Since 1 March 2020, in administrative environmental cases there is a single-instance procedure, i.e. the decision of a second-instance environmental authority cannot be requested. However, clients may bring to the court an administrative action against the decision. As a main rule, a final decision of the authority taken on the merits of the case can be challenged before the court within 30 days. With regard to proceedings which are considered as “environmental administrative proceedings”, access to national courts is considered effective, as no major barriers hinder access to justice related to legal standing. However, as explained above, the proceedings of the water management authority or the forest authority are not regarded as environmental administrative proceedings, unless the environmental authority participates in that procedure as an expert authority. In such cases, as a main rule environmental NGOs do not have legal standing and cannot bring an action to the court.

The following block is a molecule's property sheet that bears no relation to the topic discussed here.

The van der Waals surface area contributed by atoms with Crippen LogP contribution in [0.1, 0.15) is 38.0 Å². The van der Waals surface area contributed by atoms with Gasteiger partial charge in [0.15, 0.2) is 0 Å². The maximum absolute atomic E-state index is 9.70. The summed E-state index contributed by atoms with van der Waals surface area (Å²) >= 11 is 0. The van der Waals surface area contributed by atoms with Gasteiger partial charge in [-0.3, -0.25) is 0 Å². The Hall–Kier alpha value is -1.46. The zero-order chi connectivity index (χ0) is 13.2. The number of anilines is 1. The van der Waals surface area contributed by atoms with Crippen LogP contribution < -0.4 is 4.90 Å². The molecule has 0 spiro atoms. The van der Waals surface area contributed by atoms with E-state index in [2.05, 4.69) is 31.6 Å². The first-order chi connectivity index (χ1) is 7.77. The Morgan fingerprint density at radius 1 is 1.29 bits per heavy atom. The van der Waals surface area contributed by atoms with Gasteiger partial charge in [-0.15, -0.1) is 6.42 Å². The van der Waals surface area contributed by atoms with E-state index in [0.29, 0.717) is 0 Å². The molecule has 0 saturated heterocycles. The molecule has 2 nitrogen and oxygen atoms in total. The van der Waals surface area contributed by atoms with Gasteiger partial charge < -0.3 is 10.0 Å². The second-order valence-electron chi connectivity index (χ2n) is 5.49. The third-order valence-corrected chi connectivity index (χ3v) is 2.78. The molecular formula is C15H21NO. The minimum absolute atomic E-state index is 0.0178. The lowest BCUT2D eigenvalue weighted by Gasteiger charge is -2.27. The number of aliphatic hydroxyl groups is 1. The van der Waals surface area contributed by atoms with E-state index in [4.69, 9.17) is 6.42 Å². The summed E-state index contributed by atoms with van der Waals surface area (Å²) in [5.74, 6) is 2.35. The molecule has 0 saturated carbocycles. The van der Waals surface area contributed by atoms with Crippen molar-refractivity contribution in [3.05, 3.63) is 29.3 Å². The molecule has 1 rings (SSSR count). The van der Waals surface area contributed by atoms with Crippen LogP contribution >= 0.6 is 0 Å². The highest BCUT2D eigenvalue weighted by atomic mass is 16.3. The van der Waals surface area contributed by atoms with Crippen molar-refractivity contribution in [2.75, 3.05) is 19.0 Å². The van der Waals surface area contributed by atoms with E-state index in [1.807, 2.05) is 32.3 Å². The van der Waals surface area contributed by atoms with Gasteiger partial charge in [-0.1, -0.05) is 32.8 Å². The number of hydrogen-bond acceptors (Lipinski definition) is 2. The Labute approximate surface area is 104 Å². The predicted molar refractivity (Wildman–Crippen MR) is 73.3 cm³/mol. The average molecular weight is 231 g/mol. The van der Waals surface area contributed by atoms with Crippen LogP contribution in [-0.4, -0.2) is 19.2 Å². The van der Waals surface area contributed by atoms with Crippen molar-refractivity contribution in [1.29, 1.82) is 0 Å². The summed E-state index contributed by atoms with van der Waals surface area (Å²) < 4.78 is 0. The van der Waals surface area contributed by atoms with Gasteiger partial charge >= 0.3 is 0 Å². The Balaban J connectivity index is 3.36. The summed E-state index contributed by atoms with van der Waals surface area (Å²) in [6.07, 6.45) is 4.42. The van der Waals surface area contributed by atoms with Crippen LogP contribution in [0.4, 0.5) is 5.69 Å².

2) What is the scope of the administrative review (if applicable) and the judicial review (if applicable)? Does it cover both procedural and substantive legality?

In administrative environmental cases where the environmental authority is the main (decision-making) authority, there is a single-instance procedure, i.e. the decision of a second-instance environmental authority cannot be requested. However, clients may bring to the court an administrative action against the decision. In proceedings where the environmental authority is acting as an expert authority, which thereby also renders the matter an administrative environmental case, the right to appeal – similar to standing – depends on the specific provisions of the relevant legislation. Where the decision can be appealed, the administrative review covers both procedural and substantive legality of the procedure and the decision, regardless of the content of the appeal.